Dave Buckhout .
Publication Date: 2004
To write about the Populist movement of the late 19th century requires an understanding of a complex, popularly unknown watershed in American sociopolitical history. The irony, even reward in gaining this understanding is to discover that the demands of the Populists—and the Farmers Alliance, the parent organization that spawned the movement—were simple ones. They can be collectively summarized in a desire as revered today as it was in the 1880s / ‘90s: the achievement of individual freedom through democratic participation. In theory this sounds like little to ask of a democratic republic. Yet over a century ago the exercising of this “right” by a mass movement of the agrarian working class touched off a war for control of America’s economic and political future.
Populism spread far beyond the borders of the American South, eventually finding fervent support in the Plains states and the Far West territories. But it was in the Deep South and Texas where the Populists’ radical ideological challenge of the entrenched powers spilled out onto the streets in a bloody brawl. Nowhere did it rise higher or fall harder. It was the agrarians’ charge that the monopolistic interests of banking, railroading, mercantile, and a litany of other industrial / commercial trusts, held the “producing class” farmers in a debtor’s slavery. And the fight to reform that sociopolitical landscape—and equally the fight to maintain the status quo—flooded the South in an epidemic of violent unrest. Economic manipulation, transparent election fraud, a scathing homespun press unlike anything in the modern era, corrupt opportunism, political (and actual) lynchings, threats, bribes, and murder—all of this ran rampant over what become a cultural power struggle, as much as it was a political and economic one. The overt racism that has come down as stereotypical of some Populists was real, but can be confined to its waning days in the early 1900s long after the derailment of its political party in the 1896 elections and the possibility of the movement affecting any real revolutionary change. And so, understanding the movement for what it truly was allows one trait to undercut all others that have become associated with the “uprising”: the inescapable poverty of small farmers.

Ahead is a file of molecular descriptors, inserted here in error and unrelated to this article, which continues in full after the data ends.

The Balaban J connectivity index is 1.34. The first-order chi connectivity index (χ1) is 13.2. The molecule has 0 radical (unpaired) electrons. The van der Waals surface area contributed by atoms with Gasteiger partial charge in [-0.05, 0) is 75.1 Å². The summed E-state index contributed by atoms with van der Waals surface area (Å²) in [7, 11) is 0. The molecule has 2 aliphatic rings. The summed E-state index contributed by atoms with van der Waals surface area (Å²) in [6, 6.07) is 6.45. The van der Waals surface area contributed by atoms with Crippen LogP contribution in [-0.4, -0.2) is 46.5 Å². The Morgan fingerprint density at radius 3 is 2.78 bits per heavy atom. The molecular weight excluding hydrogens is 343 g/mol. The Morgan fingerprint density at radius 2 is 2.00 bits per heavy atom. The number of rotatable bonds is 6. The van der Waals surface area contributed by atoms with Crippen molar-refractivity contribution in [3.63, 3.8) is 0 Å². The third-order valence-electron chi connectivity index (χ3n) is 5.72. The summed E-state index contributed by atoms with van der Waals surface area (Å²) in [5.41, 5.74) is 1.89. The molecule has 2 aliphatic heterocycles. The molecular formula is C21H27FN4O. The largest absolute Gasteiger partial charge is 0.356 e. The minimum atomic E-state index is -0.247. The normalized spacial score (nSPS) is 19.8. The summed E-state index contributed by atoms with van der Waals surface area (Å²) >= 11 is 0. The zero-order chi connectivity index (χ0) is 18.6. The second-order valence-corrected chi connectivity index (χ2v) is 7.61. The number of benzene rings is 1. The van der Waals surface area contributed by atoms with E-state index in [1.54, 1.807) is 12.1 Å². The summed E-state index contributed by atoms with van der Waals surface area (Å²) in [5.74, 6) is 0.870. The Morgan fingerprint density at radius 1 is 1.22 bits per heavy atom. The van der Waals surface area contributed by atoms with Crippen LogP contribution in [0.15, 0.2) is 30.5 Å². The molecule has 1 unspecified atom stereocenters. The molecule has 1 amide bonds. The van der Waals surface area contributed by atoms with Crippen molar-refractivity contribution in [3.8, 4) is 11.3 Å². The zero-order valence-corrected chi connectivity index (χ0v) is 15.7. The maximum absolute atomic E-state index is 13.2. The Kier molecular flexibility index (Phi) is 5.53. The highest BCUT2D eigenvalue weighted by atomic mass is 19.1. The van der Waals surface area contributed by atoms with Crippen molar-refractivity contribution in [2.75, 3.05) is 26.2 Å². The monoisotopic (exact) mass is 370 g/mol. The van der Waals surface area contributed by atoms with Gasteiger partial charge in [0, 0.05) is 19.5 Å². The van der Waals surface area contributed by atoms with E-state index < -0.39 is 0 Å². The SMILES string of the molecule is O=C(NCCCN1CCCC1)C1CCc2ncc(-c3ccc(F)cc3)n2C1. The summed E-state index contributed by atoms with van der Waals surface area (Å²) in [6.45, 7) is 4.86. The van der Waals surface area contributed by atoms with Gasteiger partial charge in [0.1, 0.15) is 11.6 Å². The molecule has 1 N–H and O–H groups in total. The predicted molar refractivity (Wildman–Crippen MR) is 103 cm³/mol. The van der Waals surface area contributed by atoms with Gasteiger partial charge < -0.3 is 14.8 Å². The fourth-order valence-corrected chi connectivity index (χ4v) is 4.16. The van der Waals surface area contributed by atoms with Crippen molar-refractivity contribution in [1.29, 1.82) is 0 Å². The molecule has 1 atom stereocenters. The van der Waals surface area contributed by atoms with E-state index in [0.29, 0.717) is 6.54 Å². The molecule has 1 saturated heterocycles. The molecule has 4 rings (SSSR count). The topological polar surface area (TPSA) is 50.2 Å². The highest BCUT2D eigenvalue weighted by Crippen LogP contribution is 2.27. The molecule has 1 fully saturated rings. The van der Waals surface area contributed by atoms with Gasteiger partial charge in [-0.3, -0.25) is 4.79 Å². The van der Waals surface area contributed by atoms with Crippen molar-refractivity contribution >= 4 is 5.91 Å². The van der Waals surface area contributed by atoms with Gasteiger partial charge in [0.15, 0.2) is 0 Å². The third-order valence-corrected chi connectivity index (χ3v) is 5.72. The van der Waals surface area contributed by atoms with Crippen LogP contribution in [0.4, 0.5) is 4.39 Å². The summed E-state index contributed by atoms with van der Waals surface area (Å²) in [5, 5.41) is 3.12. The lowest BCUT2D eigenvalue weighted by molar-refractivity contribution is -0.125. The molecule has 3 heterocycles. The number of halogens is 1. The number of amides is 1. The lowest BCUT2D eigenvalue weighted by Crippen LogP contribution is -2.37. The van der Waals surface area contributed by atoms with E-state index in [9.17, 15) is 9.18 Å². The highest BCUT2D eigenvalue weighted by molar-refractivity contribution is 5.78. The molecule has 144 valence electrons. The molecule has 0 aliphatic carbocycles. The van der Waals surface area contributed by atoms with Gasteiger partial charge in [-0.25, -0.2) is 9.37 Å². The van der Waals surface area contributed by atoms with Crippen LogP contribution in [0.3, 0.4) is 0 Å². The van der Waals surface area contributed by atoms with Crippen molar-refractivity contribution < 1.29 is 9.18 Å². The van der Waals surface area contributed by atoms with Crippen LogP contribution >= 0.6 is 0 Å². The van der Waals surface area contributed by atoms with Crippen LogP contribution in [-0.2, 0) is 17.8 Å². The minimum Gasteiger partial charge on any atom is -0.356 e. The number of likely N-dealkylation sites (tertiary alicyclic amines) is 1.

Lawrence Goodwyn, in his signal work The Populist Moment, makes the convincing case that Populism was the most successful and sadly the last mass movement in America to affect real sociopolitical change outside of the established order. Given the impact of its legacy—C. Vann Woodward recorded the thoughts of many in stating “the New Deal was neo-Populism”—this is hard to deny. From the Socialist / Communist industrial-labor parties to Theodore Roosevelt’s Progressives, the 1930s’ Minnesotan Farmer-Labor union to Ross Perot’s Reformers, third-party movements of the 20th century consisted of shadow movements lurking on the fringe. In the end their effect on electoral outcomes and as a result legislative outcomes—the true measure of influence—accomplished little outside of siphoning votes away from the two dominant parties. Further it is ironic that the most “worthy” third-party planks were often rapidly co-opted into “mainstream” political dialogue. Goodwyn would attribute this pattern of marginalization in part or in whole to the defeat of Populism’s short-lived, The People’s Party. For in the aftermath of its defeat, “what” of the established order would be open to revision was defined with clear constraints. The meteoric rise and subsequent plummet of the movement drove its opponents to delineate the boundaries for all future political discourse in America. And this would seem overtly cynical, if it weren’t so obvious a political reality today—over a century later.
The complexities of this turbulent era of agrarian revolt are formidable. Yet at its core were poor farmers simply wanting a fair deal.
* * *